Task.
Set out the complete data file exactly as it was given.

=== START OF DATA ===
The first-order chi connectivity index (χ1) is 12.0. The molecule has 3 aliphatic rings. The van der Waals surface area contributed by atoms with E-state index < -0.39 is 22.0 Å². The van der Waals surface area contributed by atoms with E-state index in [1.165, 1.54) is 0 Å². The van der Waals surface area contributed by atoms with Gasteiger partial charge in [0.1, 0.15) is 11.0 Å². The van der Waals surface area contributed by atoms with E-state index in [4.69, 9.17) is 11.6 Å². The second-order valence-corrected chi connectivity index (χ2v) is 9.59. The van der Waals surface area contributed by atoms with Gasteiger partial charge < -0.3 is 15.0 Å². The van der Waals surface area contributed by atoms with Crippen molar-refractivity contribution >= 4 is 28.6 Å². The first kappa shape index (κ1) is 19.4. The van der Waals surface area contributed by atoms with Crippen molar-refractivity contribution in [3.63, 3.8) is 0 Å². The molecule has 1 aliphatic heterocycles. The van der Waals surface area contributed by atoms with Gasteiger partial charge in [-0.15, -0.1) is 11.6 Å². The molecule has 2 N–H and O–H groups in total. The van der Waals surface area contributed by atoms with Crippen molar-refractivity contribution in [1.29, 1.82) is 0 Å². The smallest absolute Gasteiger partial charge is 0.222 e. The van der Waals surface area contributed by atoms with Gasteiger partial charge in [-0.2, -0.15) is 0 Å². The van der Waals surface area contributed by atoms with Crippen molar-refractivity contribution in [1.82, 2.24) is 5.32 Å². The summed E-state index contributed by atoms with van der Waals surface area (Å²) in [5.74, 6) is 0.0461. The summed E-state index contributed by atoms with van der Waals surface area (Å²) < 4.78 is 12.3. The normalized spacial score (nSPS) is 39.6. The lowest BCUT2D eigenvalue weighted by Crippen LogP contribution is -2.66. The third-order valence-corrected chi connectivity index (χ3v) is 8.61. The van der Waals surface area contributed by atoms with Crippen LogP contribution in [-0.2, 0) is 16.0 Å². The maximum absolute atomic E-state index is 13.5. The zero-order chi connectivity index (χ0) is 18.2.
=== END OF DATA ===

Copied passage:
The first-order chi connectivity index (χ1) is 12.0. The molecule has 3 aliphatic rings. The van der Waals surface area contributed by atoms with E-state index < -0.39 is 22.0 Å². The van der Waals surface area contributed by atoms with E-state index in [1.165, 1.54) is 0 Å². The van der Waals surface area contributed by atoms with Gasteiger partial charge in [0.1, 0.15) is 11.0 Å². The van der Waals surface area contributed by atoms with E-state index in [4.69, 9.17) is 11.6 Å². The second-order valence-corrected chi connectivity index (χ2v) is 9.59. The van der Waals surface area contributed by atoms with Gasteiger partial charge < -0.3 is 15.0 Å². The van der Waals surface area contributed by atoms with Crippen molar-refractivity contribution >= 4 is 28.6 Å². The first kappa shape index (κ1) is 19.4. The van der Waals surface area contributed by atoms with Crippen molar-refractivity contribution in [3.63, 3.8) is 0 Å². The molecule has 1 aliphatic heterocycles. The van der Waals surface area contributed by atoms with Gasteiger partial charge in [-0.15, -0.1) is 11.6 Å². The molecule has 2 N–H and O–H groups in total. The van der Waals surface area contributed by atoms with Crippen molar-refractivity contribution in [1.29, 1.82) is 0 Å². The smallest absolute Gasteiger partial charge is 0.222 e. The van der Waals surface area contributed by atoms with Gasteiger partial charge in [-0.2, -0.15) is 0 Å². The van der Waals surface area contributed by atoms with Crippen molar-refractivity contribution in [1.82, 2.24) is 5.32 Å². The summed E-state index contributed by atoms with van der Waals surface area (Å²) in [5.74, 6) is 0.0461. The summed E-state index contributed by atoms with van der Waals surface area (Å²) < 4.78 is 12.3. The normalized spacial score (nSPS) is 39.6. The lowest BCUT2D eigenvalue weighted by Crippen LogP contribution is -2.66. The third-order valence-corrected chi connectivity index (χ3v) is 8.61. The van der Waals surface area contributed by atoms with Crippen LogP contribution in [-0.2, 0) is 16.0 Å². The maximum absolute atomic E-state index is 13.5. The zero-order chi connectivity index (χ0) is 18.2.